The electoral law bans candidates from standing on 'sectarian grounds such as religion, tribe or political party', and they are only allowed to hold meetings organised by the electoral commission.
President Yoweri Museveni, whose National Resistance Army fought its way to power in 1986, had blamed the country's political problems on party politics. He suspended the parties while co-opting their leading members into his broad-based administration. Despite two active rebel movements, a severe drought in the north-east and chaos in three of its five neighbours, Uganda is a success story, compared with many other African countries and with its own appalling past.
The 1980 election, now widely regarded as fraudulent, resulted in the return of Milton Obote, Uganda's first prime minister and president from 1966-71. The country was plunged into a barbarous civil war which exceeded any atrocities committed during Idi Amin's rule from 1971 to 1979.
A constitutional committee, hand-picked but broadly based, last year proposed a new constitution which suggested that the political parties remain suspended for another five years and proposed a presidential election. The Constituent Assembly elected today will debate this draft for between four and seven months. Changes to it must secure a two-thirds majority of the assembly and proposals which receive between a half and two-thirds will be regarded as 'contentious issues' and put to a national referendum. They can be secured by a simple majority.
The 214 elected members will be joined by 64 members appointed by groups such as trade unions, women's and youth organisations - and two each from the four main political parties. The President can nominate a further 10 members.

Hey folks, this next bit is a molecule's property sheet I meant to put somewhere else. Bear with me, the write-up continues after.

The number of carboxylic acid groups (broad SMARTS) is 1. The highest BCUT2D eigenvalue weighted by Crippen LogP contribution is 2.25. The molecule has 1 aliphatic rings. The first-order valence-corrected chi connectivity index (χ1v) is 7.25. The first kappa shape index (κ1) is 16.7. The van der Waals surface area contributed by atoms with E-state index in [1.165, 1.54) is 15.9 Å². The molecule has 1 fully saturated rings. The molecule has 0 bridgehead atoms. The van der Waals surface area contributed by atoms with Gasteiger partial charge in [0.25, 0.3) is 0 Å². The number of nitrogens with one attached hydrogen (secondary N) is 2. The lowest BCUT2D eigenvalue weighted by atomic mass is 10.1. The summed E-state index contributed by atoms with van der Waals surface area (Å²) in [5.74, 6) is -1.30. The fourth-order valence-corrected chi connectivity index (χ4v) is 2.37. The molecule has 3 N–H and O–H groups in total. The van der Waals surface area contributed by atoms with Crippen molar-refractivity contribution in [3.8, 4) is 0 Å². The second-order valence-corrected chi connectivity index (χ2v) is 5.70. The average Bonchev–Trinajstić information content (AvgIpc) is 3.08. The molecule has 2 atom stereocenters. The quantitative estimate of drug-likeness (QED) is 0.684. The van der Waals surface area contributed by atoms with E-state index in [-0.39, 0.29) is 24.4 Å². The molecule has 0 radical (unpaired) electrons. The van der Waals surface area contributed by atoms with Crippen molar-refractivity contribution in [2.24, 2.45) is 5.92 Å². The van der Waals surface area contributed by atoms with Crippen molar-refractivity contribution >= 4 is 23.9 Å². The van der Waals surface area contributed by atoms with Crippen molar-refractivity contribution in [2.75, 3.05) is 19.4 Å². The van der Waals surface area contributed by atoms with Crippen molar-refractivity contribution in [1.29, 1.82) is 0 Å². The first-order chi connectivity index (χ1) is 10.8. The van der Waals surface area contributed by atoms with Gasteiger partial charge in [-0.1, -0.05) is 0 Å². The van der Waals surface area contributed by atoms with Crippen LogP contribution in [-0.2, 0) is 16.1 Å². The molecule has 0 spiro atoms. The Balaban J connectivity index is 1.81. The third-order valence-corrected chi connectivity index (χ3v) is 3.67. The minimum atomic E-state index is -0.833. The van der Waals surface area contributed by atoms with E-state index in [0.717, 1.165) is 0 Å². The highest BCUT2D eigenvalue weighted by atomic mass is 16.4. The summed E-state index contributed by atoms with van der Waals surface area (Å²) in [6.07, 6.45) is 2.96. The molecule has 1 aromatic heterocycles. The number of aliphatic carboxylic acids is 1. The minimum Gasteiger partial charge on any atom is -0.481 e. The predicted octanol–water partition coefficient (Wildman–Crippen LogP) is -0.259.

There is plenty of ammunition here for Mr Museveni's enemies to accuse him of manipulating the election structure to keep himself in power. There is certainly little chance of the assembly overturning the draft constitution which will allow him to stand for two five-year terms as president. Under a multi- party system Mr Museveni would be vulnerable. He comes from a small ethnic group and, if the political parties split along tribal lines, he would almost certainly lose despite his personal popularity especially in the south and west of the country. He has argued that multi-party democracy is inappropriate for Africa because a pre-industrial country splits vertically - along rigid tribal or ethnic lines. Multi-party democracy he says is designed for industrial societies which divide along more fluid and dynamic class divisions.
About 85 per cent of Ugandans eligible to vote have registered; there are 1,500 candidates. The suspension of political parties means they are not allowed to hold rallies or canvass support but they are allowed to exist and have offices, officers and newspapers.
At the election meetings candidates have made no secret of their support for one or other of the political parties or for multi-party democracy in general. The meetings have been lively. There has been a thorough public education and information campaign on television, radio and in the press urging people to vote and reminding them that their vote is secret. One slogan is: 'Are you only worth a beer?' - discouraging people from giving their votes to a candidate who plies them with drink. The candidates are obliged to answer questions put from the crowd and despite the rule that 'no candidate is expected to use abusive or insulting language against another candidate', there have been some fierce exchanges. One woman coming away from a meeting in Kampala last week said: 'I will vote for the one I trust, the one who will make good laws because laws will be the backbone of our country.'
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